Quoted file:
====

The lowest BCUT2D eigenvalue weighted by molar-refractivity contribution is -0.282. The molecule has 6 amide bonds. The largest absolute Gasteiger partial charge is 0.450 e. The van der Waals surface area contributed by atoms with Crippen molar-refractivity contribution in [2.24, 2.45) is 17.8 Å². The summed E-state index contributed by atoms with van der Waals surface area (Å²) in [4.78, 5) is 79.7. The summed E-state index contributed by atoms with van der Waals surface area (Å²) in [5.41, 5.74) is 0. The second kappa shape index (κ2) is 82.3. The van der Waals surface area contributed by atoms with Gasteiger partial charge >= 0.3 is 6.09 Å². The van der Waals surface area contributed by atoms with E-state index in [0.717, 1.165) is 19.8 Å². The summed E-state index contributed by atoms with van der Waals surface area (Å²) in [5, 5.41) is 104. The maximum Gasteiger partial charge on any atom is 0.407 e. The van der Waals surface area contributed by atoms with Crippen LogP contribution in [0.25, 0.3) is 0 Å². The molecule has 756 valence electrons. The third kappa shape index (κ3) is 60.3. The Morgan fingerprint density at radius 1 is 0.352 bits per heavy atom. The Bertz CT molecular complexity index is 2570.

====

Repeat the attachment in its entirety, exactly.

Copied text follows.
The lowest BCUT2D eigenvalue weighted by molar-refractivity contribution is -0.282. The molecule has 6 amide bonds. The largest absolute Gasteiger partial charge is 0.450 e. The van der Waals surface area contributed by atoms with Crippen molar-refractivity contribution in [2.24, 2.45) is 17.8 Å². The summed E-state index contributed by atoms with van der Waals surface area (Å²) in [4.78, 5) is 79.7. The summed E-state index contributed by atoms with van der Waals surface area (Å²) in [5.41, 5.74) is 0. The second kappa shape index (κ2) is 82.3. The van der Waals surface area contributed by atoms with Gasteiger partial charge >= 0.3 is 6.09 Å². The van der Waals surface area contributed by atoms with E-state index in [0.717, 1.165) is 19.8 Å². The summed E-state index contributed by atoms with van der Waals surface area (Å²) in [5, 5.41) is 104. The maximum Gasteiger partial charge on any atom is 0.407 e. The van der Waals surface area contributed by atoms with Crippen LogP contribution in [0.25, 0.3) is 0 Å². The molecule has 756 valence electrons. The third kappa shape index (κ3) is 60.3. The Morgan fingerprint density at radius 1 is 0.352 bits per heavy atom. The Bertz CT molecular complexity index is 2570.